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Oklahoma Divorce Laws

Married spouses may petition the court for a legal dissolution of their marriage (most commonly called divorce). Oklahoma state divorce laws determine the legal requirements for obtaining a divorce, such as residency requirements, waiting periods, and the grounds for divorce.

All states now allow some form of "no-fault" divorce, in which neither party must claim the other spouse was at fault. However, a spouse still may claim fault on other grounds under some state laws, such as adultery or alcohol abuse (which could come into play during a child custody hearing, where applicable).

This article provides a brief overview of divorce laws in the state of Oklahoma.

Oklahoma Divorce Laws at a Glance

In order for a court to grant a divorce in the state of Oklahoma, at least one of the parties must have been a state resident for at least six months. Oklahoma statute also states that any party who marries within six months of the finalization of the divorce can be charged with bigamy and that any party who cohabitates within 30 days of the divorce may be considered guilty of adultery (not a crime, but important when deciding divorce-related matters).

The main provisions of Oklahoma divorce law are listed in the chart below. See FindLaw's Divorce section for a variety of related articles and resources.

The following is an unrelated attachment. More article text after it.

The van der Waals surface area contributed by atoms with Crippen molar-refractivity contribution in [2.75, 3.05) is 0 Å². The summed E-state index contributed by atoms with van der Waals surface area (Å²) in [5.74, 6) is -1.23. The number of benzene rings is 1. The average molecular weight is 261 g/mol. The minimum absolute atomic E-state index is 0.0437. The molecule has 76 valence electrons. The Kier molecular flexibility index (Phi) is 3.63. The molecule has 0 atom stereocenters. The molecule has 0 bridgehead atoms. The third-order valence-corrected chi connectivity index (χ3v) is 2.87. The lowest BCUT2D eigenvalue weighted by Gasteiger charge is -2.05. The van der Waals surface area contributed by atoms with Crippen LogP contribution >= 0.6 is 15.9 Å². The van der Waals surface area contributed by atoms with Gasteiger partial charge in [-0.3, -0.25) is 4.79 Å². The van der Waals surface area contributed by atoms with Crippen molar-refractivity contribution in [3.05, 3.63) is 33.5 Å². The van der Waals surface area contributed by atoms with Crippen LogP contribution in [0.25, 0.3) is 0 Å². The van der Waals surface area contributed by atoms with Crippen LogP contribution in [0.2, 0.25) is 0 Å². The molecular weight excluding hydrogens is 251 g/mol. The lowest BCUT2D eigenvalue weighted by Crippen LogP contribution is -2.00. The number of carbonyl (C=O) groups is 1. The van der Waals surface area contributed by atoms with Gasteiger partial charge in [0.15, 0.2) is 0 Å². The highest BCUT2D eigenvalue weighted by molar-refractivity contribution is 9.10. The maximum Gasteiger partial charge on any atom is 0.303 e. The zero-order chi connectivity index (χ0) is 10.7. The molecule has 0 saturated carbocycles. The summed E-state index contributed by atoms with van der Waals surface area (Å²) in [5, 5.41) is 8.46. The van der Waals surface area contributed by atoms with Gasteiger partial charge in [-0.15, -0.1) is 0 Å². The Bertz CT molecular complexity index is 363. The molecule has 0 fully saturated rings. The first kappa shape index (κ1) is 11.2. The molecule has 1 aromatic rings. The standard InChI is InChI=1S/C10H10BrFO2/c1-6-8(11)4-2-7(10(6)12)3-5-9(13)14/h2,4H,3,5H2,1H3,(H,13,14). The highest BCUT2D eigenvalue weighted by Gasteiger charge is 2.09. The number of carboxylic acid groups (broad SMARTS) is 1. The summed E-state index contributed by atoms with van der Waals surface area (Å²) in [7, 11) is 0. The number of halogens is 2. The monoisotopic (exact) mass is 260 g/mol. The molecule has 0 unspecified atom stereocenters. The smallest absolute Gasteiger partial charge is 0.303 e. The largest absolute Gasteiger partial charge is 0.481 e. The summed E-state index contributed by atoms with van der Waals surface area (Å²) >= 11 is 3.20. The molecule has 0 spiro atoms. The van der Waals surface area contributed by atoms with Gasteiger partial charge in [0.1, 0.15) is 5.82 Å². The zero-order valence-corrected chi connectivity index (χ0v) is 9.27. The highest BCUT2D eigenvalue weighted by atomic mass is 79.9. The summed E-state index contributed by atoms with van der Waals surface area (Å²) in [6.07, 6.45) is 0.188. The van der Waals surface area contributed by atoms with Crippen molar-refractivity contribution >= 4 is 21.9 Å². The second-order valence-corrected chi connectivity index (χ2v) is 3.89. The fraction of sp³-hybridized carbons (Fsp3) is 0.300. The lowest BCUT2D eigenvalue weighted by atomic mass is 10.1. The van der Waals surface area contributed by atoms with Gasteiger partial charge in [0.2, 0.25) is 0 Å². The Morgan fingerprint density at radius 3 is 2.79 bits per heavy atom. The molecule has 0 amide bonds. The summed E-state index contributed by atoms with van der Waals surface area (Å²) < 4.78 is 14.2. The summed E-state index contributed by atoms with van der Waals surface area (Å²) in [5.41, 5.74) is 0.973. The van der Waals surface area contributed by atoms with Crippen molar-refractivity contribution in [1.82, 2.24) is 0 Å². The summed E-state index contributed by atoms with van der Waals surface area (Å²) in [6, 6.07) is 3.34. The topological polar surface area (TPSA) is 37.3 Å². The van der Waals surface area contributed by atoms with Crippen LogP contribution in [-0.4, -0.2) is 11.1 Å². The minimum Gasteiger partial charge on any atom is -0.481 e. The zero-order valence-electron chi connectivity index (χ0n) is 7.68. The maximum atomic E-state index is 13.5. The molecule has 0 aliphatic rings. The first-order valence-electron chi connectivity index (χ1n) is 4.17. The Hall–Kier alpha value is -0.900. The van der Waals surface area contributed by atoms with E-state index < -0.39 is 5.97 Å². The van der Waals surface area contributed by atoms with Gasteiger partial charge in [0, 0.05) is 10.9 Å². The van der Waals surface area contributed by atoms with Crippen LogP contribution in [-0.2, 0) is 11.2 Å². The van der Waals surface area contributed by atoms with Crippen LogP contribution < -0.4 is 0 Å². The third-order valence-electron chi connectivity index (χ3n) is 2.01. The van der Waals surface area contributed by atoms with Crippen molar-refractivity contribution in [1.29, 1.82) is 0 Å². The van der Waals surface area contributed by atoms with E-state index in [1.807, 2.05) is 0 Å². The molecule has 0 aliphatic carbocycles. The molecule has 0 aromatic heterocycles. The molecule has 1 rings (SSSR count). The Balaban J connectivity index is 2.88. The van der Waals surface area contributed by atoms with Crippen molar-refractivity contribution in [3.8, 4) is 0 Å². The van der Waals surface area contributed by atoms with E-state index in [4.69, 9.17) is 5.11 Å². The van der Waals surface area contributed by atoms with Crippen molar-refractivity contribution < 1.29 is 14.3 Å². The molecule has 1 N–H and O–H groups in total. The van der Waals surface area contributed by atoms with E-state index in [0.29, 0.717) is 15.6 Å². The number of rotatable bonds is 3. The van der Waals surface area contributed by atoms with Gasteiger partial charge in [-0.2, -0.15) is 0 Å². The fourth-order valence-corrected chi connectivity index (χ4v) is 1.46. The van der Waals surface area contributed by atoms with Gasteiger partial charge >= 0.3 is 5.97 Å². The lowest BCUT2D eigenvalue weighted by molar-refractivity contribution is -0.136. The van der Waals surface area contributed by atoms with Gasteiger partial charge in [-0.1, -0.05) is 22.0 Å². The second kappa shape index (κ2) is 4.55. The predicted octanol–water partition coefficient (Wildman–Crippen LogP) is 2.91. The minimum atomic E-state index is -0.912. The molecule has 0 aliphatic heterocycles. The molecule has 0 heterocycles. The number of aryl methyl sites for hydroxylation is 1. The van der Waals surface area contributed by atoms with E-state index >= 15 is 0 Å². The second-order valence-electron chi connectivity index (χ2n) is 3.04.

Code Section

§ 101 et seq. of the Oklahoma Statutes

Residency Requirements

One party must have been resident in good faith for six months before filing.

Waiting Period

In no-fault divorces with children, the court cannot finalize the divorce for at least 90 days after the respondent is served

'No-Fault' Grounds for Divorce


Defenses to a Divorce Filing


Other Grounds for Divorce

Adultery; cruelty or violence; abandonment/desertion (for one year prior); alcohol addiction; impotency; insanity (for five years prior); pregnant at the time of marriage (not by husband); conviction of a felony; fraudulent contract; procuring divorce out of state not releasing one party; gross neglect of duty

Note: State laws are always subject to change, most often through the passage of new legislation or precedent-setting opinions from higher courts. Be sure to contact an Oklahoma divorce attorney or conduct your own legal research to verify the state law(s) you are researching.

Research the Law

Legal Requirements for Divorce in Oklahoma: Related Resources

Getting Divorced in Oklahoma? An Attorney Can Help

Divorce, child custody, and spousal support are a few of the many things you'll have to think about as you plan your divorce in Oklahoma. While you begin to sort through everything, you'll likely have questions and may benefit from having a representative in your corner.

That's why it is a good idea to speak with an Oklahoma divorce attorney today.

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